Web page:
Bravo has been a fellow at the University of Arizona’s Center for Creative Photography, the Huntington Library, Art Collections, and Botanical Gardens in San Marino, California, and the Georgia O’Keeffe Museum Research Center in Santa Fe, New Mexico. She is currently a Wyeth predoctoral fellow at the National Gallery of Art’s Center for Advanced Study in the Visual Arts in Washington, DC.
They say that geography defines a person. Born in America and raised by Chinese immigrants, Zhiwan Cheung lives in a sort of permanent in-between state of being neither fully American nor Chinese. As a journey toward a home that does not exist, a rite of passage with no destination, he uses his work to search for a critical understanding of an impossible homecoming. Cheung’s practice focuses on the meaning and space between identities, examining the feeling of a liminal displacement through sculpture, film, and performance. In approaching this journey, he probes the intersection of national identity and the personal psyche with an open-ended, multimedia approach.
Performativity gets closer to the heart of all identity. It is no coincidence that many great actors continue to employ their characters long after the camera stopped running. For the best performances, the blurring between fake and real becomes so powerful that we cease to see the actor or the character: one is constantly subsumed by the other, leaving the residue of the actual and the imaginary to shift and ebb between various in-between-states. This sacrificing of the self and the fabrication of a persona speak to the destruction of the self for art. Or is it perhaps the other way around? James Luna, a Native American performance artist, once said, “How do you talk about things like intercultural identity[?] Do you talk about it in third person? If you sacrifice yourself, so to speak, then it becomes much more dynamic.” The sacrificing of the true self and the fabricated persona speaks to the destruction of the soul for art, or perhaps it is the other way around. Life is art. Art is life.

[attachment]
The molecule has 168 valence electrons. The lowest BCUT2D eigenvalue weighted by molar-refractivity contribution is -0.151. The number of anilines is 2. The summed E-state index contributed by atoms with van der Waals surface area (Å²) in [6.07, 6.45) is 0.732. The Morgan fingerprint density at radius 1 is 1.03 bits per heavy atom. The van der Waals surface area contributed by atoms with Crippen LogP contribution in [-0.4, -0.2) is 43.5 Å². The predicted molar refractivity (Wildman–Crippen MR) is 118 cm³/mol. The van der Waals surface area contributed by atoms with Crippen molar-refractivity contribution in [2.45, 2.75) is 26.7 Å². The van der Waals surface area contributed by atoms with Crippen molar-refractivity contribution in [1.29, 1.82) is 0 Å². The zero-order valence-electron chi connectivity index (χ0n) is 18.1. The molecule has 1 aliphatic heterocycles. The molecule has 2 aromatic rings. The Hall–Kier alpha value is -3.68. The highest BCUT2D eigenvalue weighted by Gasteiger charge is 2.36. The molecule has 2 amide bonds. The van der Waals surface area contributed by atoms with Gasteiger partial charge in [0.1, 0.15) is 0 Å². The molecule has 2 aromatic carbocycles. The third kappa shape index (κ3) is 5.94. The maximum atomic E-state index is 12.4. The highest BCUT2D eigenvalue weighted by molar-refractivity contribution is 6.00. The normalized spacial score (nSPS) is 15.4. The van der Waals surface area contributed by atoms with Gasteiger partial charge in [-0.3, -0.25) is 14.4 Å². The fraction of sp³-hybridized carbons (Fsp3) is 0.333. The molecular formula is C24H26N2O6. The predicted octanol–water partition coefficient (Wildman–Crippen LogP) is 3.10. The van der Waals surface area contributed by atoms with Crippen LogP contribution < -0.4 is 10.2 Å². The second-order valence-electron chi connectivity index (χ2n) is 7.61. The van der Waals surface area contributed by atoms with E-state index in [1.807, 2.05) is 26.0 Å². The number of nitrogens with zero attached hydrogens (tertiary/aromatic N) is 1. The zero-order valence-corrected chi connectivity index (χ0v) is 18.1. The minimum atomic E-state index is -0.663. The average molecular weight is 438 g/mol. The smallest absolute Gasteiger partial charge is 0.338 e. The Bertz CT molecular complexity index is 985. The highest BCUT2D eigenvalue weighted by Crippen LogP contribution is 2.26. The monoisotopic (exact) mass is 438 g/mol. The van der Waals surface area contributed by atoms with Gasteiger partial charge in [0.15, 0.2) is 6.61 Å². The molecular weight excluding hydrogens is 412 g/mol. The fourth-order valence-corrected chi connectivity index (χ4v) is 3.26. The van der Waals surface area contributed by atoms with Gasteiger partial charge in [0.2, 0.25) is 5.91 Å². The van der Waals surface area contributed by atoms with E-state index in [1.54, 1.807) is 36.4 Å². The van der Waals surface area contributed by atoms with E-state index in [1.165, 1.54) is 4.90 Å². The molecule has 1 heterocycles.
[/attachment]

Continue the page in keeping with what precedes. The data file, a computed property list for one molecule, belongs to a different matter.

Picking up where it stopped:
The intersection of national identity and the personal psyche is complex, not always clear nor fixed. As an artist, Cheung probes the paths and how and where they join and diverge. This personal odyssey explores the permanent liminal through diverse strategies and processes. It is a journey guided by an allusive visual language, with a mix of pop-cultural, art-historical, and aesthetic choices that also guide audiences into finding their own rites of passage.